The United States and its Western European allies have in recent days repeatedly increased economic sanctions against not only the Russian regime, but against millions of ordinary Russians.
It has done this by cutting much of Russian trade and Russian finance out of international markets. Moody’s and S&P Global have both downgraded Russia’s credit rating. The US has frozen Russian reserves and cut many Russian banks off from SWIFT, the international banking communications system. Europe is planning on big cuts to its purchases of natural gas from Russia. The US is mulling a stop on all purchases of Russian crude. The ruble has fallen to a record low against the dollar. Russia is at risk of defaulting on its foreign debts for the first time in more than a century. Many of the sanctions appear targeted at only certain wealthy Russians, but these moves greatly increase perceptions of geopolitical risk for anyone with Russian investments or investments connected to Russia. That means many investors and corporations will “voluntarily” cut back their activities in Russia to reduce risk and because they figure they might be targeted next. Ground-up pressure is mounting also: corporations like Coca-Cola and McDonald’s are being pressured to close their operations—and thus lay off all their workers—in Russia. This means a real decline in overall investment in Russia far beyond just some Russian banks and oligarchs.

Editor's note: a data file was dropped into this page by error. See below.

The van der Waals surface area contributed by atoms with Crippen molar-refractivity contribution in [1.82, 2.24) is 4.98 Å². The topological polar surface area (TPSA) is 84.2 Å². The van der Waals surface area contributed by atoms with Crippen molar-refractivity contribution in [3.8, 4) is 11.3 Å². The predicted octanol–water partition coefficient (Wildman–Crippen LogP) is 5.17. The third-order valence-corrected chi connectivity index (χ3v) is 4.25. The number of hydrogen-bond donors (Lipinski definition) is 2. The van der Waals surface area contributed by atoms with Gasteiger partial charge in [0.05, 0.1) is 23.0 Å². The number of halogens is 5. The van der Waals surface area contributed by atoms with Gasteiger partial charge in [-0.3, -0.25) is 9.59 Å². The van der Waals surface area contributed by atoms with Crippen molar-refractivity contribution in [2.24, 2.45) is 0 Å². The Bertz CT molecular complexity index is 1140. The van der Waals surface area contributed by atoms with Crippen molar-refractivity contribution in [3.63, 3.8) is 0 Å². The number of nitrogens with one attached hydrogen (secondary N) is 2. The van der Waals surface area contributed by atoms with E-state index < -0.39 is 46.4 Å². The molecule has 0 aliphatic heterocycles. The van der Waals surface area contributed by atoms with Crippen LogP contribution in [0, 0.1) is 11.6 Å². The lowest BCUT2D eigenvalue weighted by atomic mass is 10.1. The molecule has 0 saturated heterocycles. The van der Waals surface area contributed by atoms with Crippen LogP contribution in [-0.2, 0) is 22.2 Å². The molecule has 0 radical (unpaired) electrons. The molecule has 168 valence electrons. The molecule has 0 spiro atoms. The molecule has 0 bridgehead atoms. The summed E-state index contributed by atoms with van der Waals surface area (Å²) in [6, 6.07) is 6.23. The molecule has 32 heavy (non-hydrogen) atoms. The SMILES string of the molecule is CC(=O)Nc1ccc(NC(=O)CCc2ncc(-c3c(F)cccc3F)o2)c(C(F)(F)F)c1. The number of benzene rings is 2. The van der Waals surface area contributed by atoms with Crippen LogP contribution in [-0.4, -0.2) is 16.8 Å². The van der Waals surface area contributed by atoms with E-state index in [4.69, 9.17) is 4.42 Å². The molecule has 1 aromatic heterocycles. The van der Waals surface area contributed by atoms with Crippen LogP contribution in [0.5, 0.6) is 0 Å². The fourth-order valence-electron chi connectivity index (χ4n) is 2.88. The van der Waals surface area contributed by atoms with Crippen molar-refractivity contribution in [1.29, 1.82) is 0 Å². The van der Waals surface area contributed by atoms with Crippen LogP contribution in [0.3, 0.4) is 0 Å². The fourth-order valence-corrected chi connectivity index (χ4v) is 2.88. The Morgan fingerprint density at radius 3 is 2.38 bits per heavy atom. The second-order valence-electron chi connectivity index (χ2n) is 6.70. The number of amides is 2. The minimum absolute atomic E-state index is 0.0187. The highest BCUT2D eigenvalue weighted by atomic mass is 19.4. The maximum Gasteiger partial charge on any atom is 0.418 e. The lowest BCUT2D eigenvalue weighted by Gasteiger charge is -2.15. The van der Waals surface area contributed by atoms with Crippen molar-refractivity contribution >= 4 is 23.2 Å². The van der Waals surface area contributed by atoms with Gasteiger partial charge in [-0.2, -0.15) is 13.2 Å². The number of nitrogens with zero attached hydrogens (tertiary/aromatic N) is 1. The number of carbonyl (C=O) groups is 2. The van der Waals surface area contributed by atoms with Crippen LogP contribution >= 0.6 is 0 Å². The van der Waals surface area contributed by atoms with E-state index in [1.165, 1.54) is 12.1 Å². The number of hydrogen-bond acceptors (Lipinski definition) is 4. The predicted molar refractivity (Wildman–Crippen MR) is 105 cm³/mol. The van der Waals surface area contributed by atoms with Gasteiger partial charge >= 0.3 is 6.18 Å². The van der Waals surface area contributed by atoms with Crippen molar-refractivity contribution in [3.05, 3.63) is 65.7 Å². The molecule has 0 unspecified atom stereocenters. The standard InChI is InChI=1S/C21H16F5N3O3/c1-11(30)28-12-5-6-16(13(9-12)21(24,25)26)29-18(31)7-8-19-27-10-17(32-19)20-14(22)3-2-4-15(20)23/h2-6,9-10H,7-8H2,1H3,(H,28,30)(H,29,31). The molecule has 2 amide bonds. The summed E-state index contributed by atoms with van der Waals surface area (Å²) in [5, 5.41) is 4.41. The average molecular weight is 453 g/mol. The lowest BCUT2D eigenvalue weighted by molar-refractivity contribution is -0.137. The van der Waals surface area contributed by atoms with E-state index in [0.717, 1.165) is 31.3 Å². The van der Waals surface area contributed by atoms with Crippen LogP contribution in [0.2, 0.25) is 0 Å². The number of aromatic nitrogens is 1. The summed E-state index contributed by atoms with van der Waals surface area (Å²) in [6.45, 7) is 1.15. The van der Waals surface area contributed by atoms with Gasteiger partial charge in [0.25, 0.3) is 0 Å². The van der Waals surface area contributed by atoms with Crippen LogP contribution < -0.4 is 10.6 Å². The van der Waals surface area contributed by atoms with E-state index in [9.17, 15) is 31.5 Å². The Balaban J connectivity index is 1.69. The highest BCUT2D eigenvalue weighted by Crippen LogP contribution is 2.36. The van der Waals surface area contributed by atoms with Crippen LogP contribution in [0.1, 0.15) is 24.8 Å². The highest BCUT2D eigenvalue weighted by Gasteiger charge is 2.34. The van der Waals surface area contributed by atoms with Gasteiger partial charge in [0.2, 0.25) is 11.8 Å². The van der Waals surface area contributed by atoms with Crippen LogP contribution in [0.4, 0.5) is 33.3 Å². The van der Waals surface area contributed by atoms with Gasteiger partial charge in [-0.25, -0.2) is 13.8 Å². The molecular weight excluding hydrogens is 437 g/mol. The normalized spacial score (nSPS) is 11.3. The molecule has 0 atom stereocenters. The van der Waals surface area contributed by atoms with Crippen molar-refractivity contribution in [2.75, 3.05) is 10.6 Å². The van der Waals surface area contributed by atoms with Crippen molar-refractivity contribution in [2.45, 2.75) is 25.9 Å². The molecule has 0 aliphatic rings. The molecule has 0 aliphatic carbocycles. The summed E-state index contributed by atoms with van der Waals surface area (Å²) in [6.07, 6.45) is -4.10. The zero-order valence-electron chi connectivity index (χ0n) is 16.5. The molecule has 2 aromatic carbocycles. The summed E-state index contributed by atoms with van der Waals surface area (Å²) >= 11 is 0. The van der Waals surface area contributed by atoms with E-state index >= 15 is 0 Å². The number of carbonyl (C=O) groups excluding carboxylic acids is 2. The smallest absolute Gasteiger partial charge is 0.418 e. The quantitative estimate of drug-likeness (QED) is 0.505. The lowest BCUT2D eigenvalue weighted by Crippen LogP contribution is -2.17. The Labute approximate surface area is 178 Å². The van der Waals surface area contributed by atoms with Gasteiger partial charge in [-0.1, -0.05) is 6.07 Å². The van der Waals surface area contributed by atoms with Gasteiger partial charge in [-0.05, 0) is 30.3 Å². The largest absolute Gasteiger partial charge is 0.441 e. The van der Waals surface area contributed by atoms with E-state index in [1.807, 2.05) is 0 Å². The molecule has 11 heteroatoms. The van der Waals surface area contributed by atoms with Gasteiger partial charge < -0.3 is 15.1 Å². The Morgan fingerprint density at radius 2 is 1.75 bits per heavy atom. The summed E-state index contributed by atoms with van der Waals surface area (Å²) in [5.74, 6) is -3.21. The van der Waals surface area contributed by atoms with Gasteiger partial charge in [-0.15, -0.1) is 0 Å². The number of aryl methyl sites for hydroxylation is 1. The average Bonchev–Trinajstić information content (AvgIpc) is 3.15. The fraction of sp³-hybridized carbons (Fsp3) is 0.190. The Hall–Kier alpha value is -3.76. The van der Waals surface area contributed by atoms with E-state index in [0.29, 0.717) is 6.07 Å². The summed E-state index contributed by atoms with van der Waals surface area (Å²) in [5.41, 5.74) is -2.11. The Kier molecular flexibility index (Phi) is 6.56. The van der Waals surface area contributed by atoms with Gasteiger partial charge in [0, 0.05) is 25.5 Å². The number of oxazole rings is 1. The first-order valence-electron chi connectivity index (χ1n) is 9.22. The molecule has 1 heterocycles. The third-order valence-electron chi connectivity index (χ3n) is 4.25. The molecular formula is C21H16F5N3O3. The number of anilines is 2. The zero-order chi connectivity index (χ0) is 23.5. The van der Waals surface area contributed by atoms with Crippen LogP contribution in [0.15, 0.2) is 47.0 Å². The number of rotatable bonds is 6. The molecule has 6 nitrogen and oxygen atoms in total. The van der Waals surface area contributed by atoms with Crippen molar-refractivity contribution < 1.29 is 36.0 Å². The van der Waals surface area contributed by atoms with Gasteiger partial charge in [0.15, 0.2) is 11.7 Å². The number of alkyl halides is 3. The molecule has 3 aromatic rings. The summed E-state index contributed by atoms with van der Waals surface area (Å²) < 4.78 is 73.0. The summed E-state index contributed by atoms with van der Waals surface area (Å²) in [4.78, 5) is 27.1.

The trickle-down effect to ordinary Russians will be immense. Purchasing power, incomes, and employment will be significantly impacted, and many Russians will suffer serious setbacks to their standards of living. The Russian ruling class will be affected too, but given they live much further from subsistence levels, they’ll fare much better overall.
And yet if history is any guide, the sanctions won’t work to get the Russian military out of Ukraine or to achieve regime change in Russia.
Read More: Why Sanctions Don’t Work, and Why They Mostly Hurt Ordinary People